A Better AD Model
How primary neuronal cell cultures are unraveling the role of amyloid β oligomers in Alzheimer’s disease.
Brett Spangler | | Longer Read
Fifty million people live with dementia around the globe – approximately two thirds of which suffer from Alzheimer’s disease. Driven by an aging population, this daunting figure is expected to exceed 152 million by 2050. The potential economic impact? The World Alzheimer Report 2018 makes for a worrying read: care for dementia currently exceeds $1 trillion a year – a figure that is forecast to double by 2030 (1). The report called for significant investment in the field and, in response, the G8 countries committed to developing a dementia cure or treatment by 2025. How? By collectively increasing funding for dementia research, calling for greater innovation, and recognizing dementia as a growing threat to global health.
Despite being described over a century ago, we are only now beginning to understand the molecular mechanisms that underpin AD pathology (2). In Alzheimer’s patients, abnormal aggregates of the protein amyloid beta (Aβ) – the hallmark of the disease – can be seen at the microscopic level (3); yet, the hypothesis that amyloid accumulation is the major cause of neurodegeneration has come under increasing scrutiny. Now, evidence suggests that prefibrillar soluble Aβ oligomers are more toxic to neurons, and inhibit many important neuronal activities that relate to the symtoms of AD (4).
Developing appropriate therapeutic agents to exploit this feature have proven challenging, however, as the biological and structural characteristics of Aβ oligomers and their formation mechanisms remain unclear. Recent evidence suggests that the size of Aβ oligomers is extremely variable (<10 kDa to >100 kDa), and that significant structural polymorphism exists, even for those oligomers of comparable size (5).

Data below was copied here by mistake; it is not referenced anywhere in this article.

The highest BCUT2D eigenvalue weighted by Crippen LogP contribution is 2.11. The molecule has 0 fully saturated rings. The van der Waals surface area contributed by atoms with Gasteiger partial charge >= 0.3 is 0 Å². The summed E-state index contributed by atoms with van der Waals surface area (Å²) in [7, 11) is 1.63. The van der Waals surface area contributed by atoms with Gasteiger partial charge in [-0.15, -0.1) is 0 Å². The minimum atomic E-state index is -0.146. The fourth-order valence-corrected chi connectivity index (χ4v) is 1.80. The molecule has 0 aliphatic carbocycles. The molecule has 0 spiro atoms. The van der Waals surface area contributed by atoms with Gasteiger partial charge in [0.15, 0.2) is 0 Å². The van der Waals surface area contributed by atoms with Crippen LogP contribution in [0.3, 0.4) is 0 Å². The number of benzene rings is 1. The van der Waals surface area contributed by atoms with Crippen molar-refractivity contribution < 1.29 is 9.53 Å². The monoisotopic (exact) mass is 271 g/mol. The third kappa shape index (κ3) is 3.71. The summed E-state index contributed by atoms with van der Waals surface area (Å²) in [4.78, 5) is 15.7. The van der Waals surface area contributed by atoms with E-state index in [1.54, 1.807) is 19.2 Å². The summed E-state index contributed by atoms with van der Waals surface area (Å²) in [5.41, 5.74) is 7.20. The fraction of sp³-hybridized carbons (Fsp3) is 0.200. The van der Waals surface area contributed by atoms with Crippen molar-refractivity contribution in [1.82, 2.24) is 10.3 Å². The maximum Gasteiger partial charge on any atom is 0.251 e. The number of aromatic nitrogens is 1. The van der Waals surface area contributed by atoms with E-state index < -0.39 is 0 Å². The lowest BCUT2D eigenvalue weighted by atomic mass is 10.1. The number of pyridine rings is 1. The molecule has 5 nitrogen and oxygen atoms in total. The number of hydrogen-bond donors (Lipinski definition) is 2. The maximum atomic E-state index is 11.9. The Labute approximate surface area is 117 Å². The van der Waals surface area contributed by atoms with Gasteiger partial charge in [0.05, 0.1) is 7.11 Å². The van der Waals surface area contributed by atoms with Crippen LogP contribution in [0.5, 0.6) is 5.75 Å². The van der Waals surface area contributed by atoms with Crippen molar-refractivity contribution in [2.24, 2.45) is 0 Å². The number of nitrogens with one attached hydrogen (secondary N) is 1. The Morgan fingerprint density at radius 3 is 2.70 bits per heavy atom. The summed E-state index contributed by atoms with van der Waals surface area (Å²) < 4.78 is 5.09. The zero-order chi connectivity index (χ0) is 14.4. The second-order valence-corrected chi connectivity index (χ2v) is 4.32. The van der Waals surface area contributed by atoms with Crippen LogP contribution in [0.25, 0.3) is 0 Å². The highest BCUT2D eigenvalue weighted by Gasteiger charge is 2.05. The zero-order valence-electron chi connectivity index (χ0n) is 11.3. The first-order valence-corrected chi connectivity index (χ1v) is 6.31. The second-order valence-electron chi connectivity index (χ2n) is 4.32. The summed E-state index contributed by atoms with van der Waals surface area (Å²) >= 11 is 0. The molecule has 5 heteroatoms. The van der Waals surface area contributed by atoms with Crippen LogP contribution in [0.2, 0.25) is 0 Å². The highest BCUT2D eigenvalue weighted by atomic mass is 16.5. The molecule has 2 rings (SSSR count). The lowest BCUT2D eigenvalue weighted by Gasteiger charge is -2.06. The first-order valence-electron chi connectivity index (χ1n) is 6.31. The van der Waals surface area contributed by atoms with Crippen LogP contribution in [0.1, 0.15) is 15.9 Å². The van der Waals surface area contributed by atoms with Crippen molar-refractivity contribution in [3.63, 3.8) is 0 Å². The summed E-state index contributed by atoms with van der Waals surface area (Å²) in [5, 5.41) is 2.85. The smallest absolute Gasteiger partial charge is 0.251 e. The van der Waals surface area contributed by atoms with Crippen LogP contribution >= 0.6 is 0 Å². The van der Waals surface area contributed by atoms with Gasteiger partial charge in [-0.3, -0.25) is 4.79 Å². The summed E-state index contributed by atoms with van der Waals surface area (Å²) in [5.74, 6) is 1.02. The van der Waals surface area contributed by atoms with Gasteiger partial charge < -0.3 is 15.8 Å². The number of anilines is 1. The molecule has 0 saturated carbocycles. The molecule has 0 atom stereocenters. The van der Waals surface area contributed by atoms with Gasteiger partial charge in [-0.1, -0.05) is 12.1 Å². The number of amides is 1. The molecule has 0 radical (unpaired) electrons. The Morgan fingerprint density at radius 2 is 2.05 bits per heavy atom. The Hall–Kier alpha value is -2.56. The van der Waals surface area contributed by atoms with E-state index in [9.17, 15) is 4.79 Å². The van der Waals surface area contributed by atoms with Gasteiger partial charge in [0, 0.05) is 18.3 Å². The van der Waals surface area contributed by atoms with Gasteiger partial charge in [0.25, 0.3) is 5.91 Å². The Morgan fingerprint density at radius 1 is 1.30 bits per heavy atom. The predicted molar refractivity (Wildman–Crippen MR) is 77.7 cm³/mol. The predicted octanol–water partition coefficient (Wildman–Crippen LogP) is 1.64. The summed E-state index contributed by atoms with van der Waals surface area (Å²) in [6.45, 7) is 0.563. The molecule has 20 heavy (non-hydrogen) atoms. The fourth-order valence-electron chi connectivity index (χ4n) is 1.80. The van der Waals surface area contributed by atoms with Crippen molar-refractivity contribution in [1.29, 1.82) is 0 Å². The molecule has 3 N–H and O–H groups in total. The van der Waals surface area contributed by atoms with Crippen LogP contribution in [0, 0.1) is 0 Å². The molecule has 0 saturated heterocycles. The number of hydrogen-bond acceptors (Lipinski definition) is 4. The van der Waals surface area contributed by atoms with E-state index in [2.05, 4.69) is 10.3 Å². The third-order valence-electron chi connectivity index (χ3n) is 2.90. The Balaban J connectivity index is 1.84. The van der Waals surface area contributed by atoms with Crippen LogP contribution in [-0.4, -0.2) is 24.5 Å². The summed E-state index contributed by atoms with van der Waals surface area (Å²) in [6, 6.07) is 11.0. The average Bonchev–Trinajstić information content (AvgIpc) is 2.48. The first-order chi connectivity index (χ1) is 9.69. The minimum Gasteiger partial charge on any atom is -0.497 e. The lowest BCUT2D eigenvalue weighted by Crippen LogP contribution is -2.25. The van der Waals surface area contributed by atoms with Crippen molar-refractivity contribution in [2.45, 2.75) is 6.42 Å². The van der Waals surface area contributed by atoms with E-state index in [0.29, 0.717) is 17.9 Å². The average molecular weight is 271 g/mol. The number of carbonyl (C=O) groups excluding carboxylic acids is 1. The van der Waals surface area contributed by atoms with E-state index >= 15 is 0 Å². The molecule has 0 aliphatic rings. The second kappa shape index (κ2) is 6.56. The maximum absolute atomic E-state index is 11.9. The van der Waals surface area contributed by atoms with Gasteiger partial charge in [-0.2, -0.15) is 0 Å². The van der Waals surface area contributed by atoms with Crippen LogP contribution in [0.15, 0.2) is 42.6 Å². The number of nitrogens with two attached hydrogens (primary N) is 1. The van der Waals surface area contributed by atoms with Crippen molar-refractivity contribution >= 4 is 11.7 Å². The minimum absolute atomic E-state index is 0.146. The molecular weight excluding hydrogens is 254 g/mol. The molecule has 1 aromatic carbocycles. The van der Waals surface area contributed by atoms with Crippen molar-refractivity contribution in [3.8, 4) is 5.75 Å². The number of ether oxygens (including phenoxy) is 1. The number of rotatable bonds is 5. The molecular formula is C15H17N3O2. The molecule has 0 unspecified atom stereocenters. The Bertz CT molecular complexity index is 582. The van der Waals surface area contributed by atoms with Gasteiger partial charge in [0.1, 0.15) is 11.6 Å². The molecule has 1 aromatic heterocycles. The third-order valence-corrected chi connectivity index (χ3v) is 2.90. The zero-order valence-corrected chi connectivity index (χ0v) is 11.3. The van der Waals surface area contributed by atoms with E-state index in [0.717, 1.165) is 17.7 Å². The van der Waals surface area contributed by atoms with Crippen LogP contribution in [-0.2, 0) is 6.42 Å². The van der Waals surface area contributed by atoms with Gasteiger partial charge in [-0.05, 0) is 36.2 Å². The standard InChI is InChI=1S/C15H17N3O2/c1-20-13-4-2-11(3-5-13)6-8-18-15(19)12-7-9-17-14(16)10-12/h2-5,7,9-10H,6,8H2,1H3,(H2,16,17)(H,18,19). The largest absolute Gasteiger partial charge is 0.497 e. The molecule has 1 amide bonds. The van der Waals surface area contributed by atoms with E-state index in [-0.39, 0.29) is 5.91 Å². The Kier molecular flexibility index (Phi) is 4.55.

The quest for a cure
Treatments for AD have tended to focus on alleviating symptoms and slowing disease progression in the absence of a cure. Cholinesterase inhibitors, such as donepezil, rivastigmine, and galantamine, are commonly prescribed for AD to increase levels of acetylcholine in the brain and to improve neuronal communication. As a second line of treatment, or in severe cases of AD, an NMDA receptor agonist – memantine – can be used to reduce symptoms by inhibiting excess glutamate production, which is toxic to the brain (6). As we’ve learned more about the biochemistry of AD, several new treatments modalities have entered the development pipeline; immune system recruitment, prevention of neuronal synapse degradation and enzyme inhibition have all be explored (7).
Less “direct” forms of treatment, for example cognitive stimulation, appear to improve memory, thinking skills, and quality of life – and may prove to be just as important as conventional therapies (6).
Many of these developments have been made possible using novel in vitro technologies to study previously impossible targets, such as muscarinic and nicotinic acetylcholine receptors, tau proteins and β-secretase enzymes. In addition, most of our knowledge of protein aggregation in AD has come from in vitro studies, despite the problems associated with the insolubility and high molecular weights of these fibrils. For example, in vitro studies of tau protein aggregation have revealed that short tau fragments aggregate faster than the whole protein and some hexapeptides play a key role in the formation of paired helical ﬁlaments, knowledge which could potentially lead to new therapeutic approaches (8).
Primary neuronal cells: a better model